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Forum Editorial: It’s time to bring sanity to our nation’s gun safety laws

Most Americans support gun safety laws including background checks and red flag laws. It's past time to take steps to save lives from gun violence. Here are places to start.

Editorial FSA
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One surprising irony of life today is that it’s easier to carry a gun in Tombstone, the legendary Wild West town in Arizona, than it was at the time of the famous shootout at the OK Corral.

As was the case in many rowdy frontier towns in the Old West, those in Tombstone had to surrender their firearms at a local hotel or with a local lawman. Today, however, it’s permissible to carry a concealed weapon in Tombstone.

The editor of the “Bad Lands Cowboy,” the newspaper in frontier Medora, in 1885 advocated a total ban on guns in the city limits and called “packing a gun” a “senseless custom” and “absolutely useless” as protection.

Today, a visitor in Medora can lawfully carry a concealed weapon. And it’s at least as senseless in 2022 as it was in the wild-and-wooly 1880s.

We are a nation awash in guns — and a country blood-spattered by gun violence — that in recent decades has made a fetish of gun rights.

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There were 120.5 guns for every 100 Americans in 2018, up from 88 in 2011, far surpassing any other country. Gun sales surge after a mass shooting, as people perceive they are less safe, and the spiral ratchets ever upward.

Americans love their guns. And the rifle they especially love is the AR-15, a lightweight semi-automatic. It’s the weapon of choice among mass shooters, including the disturbed young man who slaughtered 19 school children and two teachers in Uvalde, Texas.

It’s important to know what one of America’s most popular rifles is capable of doing to a human body. The bullet leaves the muzzle at three times the speed of sound, making a relatively small entry wound, but leaving a ragged exit wound the size of an orange.

A bullet fired from an AR-15 can disintegrate several inches of leg bone; a bullet piercing the liver leaves a mess one surgeon compared to a Jell-O mold dropped on the floor.

What civilian possibly “needs” a killing machine like the AR-15?

We’re not advocating taking people’s guns away. But the time has come to require licenses for anyone who wants to own a lethal weapon like the AR-15. In order to obtain such a firearm, a person should be required to demonstrate the ability to safely handle the gun.

There’s nothing onerous about such a reasonable safeguard. We require a commercial driver’s license for truck drivers.

Why should anyone be able to buy an AR-15 without even a waiting period? We know that some mass shootings are impulsive acts, often by young, disturbed men. In some cases, a waiting period would save lives.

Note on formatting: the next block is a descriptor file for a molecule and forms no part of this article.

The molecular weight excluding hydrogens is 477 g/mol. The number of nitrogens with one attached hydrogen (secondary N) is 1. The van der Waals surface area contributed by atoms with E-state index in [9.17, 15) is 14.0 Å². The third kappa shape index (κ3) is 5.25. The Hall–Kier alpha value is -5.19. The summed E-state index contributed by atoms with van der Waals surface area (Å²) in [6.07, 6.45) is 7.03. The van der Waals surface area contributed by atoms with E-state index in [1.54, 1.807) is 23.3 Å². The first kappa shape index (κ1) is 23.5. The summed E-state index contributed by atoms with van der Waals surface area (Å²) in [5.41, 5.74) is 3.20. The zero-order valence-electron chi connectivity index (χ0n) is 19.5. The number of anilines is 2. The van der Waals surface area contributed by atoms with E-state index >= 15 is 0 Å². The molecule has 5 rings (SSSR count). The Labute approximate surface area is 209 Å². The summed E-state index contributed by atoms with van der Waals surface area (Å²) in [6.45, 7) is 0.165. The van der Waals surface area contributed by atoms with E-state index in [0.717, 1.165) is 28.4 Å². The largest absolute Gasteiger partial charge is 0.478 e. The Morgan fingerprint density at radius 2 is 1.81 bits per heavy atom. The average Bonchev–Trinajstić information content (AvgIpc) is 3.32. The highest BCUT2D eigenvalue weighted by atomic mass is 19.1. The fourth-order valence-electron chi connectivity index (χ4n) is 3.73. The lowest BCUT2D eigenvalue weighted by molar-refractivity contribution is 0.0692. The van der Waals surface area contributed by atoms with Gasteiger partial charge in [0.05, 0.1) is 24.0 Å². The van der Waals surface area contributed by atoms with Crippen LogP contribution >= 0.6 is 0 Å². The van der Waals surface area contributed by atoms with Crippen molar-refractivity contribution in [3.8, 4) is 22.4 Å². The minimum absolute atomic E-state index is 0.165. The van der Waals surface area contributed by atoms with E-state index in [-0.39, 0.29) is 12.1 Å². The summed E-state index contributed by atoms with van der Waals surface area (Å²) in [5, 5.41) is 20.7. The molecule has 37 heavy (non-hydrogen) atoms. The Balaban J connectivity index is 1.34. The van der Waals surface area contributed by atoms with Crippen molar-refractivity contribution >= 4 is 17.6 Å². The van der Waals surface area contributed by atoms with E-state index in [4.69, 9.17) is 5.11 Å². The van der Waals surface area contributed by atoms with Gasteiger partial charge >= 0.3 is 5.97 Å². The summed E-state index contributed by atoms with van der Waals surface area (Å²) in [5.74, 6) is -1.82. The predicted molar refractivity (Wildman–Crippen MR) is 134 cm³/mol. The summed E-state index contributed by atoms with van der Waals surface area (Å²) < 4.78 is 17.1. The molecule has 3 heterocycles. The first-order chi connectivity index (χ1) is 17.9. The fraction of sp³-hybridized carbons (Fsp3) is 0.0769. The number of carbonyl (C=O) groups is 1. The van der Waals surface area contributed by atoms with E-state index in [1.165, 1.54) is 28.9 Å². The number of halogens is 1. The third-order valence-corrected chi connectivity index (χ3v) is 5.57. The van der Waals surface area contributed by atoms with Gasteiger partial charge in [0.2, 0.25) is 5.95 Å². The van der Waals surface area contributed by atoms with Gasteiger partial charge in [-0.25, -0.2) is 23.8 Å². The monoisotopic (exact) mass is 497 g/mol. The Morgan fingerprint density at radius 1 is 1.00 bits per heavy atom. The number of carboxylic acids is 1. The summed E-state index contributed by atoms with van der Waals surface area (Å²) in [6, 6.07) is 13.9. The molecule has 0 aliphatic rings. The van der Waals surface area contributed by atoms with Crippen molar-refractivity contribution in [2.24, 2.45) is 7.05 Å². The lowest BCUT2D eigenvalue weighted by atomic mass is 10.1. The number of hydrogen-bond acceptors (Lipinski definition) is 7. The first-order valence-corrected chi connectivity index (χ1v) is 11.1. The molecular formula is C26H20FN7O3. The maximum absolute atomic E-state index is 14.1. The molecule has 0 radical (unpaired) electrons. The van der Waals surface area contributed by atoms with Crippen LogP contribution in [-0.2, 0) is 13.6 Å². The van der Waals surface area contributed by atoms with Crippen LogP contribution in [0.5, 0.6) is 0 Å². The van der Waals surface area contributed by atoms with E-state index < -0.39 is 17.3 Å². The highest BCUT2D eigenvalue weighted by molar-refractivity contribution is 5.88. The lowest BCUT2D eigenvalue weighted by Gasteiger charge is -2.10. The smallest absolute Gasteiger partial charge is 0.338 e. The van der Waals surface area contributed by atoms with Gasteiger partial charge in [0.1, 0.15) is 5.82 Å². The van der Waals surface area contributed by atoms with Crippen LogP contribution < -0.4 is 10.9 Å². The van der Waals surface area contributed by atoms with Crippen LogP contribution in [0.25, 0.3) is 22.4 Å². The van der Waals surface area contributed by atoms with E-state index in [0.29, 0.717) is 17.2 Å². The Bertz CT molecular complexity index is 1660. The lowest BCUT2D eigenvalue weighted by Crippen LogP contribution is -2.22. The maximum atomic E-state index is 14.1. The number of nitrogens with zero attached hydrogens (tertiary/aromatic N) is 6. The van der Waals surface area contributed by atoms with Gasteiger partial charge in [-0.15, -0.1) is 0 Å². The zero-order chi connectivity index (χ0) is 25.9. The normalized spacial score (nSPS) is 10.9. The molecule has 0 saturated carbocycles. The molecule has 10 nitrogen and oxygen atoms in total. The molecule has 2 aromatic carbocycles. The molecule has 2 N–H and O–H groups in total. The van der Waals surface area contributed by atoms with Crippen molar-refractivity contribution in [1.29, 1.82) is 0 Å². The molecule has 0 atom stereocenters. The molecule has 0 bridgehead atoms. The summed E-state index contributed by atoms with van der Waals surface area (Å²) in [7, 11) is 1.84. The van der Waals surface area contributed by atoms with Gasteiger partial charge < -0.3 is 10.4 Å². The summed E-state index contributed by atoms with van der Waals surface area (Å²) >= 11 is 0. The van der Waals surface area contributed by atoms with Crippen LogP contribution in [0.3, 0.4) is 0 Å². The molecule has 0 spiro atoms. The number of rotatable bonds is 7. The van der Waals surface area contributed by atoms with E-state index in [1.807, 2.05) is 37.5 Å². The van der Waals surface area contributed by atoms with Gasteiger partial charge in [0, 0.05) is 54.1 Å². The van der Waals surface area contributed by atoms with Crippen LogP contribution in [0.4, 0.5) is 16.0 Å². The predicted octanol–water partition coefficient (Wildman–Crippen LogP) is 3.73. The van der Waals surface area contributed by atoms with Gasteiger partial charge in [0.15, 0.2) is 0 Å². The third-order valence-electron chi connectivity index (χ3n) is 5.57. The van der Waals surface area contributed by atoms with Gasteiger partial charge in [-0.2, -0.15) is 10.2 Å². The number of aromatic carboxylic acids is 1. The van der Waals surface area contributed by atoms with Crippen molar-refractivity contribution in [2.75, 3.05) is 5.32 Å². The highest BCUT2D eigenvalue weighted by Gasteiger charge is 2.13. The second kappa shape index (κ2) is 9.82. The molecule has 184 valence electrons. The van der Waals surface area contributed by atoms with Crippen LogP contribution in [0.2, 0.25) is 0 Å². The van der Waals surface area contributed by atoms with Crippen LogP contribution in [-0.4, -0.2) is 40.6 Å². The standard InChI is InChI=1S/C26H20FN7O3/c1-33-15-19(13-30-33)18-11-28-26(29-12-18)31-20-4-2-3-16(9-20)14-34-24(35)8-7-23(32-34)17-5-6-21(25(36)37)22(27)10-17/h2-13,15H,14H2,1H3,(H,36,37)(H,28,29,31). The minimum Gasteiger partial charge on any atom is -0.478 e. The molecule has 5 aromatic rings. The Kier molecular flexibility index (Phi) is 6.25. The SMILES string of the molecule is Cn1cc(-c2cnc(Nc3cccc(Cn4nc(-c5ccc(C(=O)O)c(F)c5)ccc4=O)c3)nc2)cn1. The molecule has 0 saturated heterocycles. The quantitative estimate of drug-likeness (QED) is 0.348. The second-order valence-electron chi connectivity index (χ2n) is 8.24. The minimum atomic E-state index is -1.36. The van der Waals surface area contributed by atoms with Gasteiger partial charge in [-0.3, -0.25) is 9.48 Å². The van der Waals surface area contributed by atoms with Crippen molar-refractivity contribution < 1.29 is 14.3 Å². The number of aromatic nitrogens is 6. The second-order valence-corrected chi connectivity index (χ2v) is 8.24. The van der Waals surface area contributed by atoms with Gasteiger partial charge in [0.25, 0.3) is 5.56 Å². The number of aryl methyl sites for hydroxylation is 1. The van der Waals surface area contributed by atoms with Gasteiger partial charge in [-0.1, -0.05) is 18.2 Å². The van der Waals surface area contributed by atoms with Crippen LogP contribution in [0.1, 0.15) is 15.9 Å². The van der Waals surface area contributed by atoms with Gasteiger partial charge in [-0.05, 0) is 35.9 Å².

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There is no reason expanded background checks should not be a prerequisite for buying any firearm. One suggestion being considered in Washington is to open juvenile records to the background database, a step that would have flashed warnings about the 18-year-old who killed 19 school children and two teachers.

We have a better idea: ban the sale of assault-style weapons like the AR-15 to anyone younger than 21. There is no constitutional right for an 18-year-old to carry an AR-15. Already, a person must be 21 to buy a handgun — a weapon that kills more than even the AR-15.

High-capacity ammunition magazines, used in many of the bloodiest mass shootings, should be banned.

Many Republican politicians will howl at what they see as egregious restrictions on the Second Amendment right to bear arms. But the Supreme Court has long allowed restrictions to gun rights — something a party that bills itself as pro-life should embrace.

Even the First Amendment right to free speech, which we hold as sacrosanct, comes with limits. It is illegal to libel someone, for instance, or to shout fire in a crowded theater. With rights come responsibilities.

The time also has come for what are called red flag laws, which involve extreme risk protection orders. In a civil court proceeding with due process protections, a judge can temporarily restrict guns from someone shown to be a risk to self or others.

There is popular support for stricter gun laws. A clear majority, 53%, favored stricter gun laws in a Pew Research Center poll taken in April 2021.

Overwhelming majorities — 85% of Republicans and 90% of Democrats — supported preventing those with mental illness from purchasing guns. Super majorities — 70% of Republicans and 92% of Democrats — supported subjecting private gun sales and gun shows to background checks.

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And, despite the proliferation of permit-less “constitutional carry” laws, majorities of both parties opposed allowing people to carry firearms without a permit.

So far, unfortunately, solid public support hasn’t translated into political will. Each time there is a gun slaughter, there is public outrage and mourning. But in time we go on, numbed by the never-ending epidemic of gun violence.

We know that the vast majority of gun owners act responsibly and pose no safety risk. But our laws must go further to people from the devastating violence of criminals and the dangerously mentally ill.

Deeper down, this is a cultural and societal problem. Unfortunately, mass shootings and gun violence have become a meme. Better access to mental health is undoubtedly a key part of making our streets and schools safer.

Change will require sustained pressure from citizens clamoring for sanity to guide our gun safety laws. We shouldn’t have to live in a country with more lax gun controls than the Wild West.

Related Topics: GUNS
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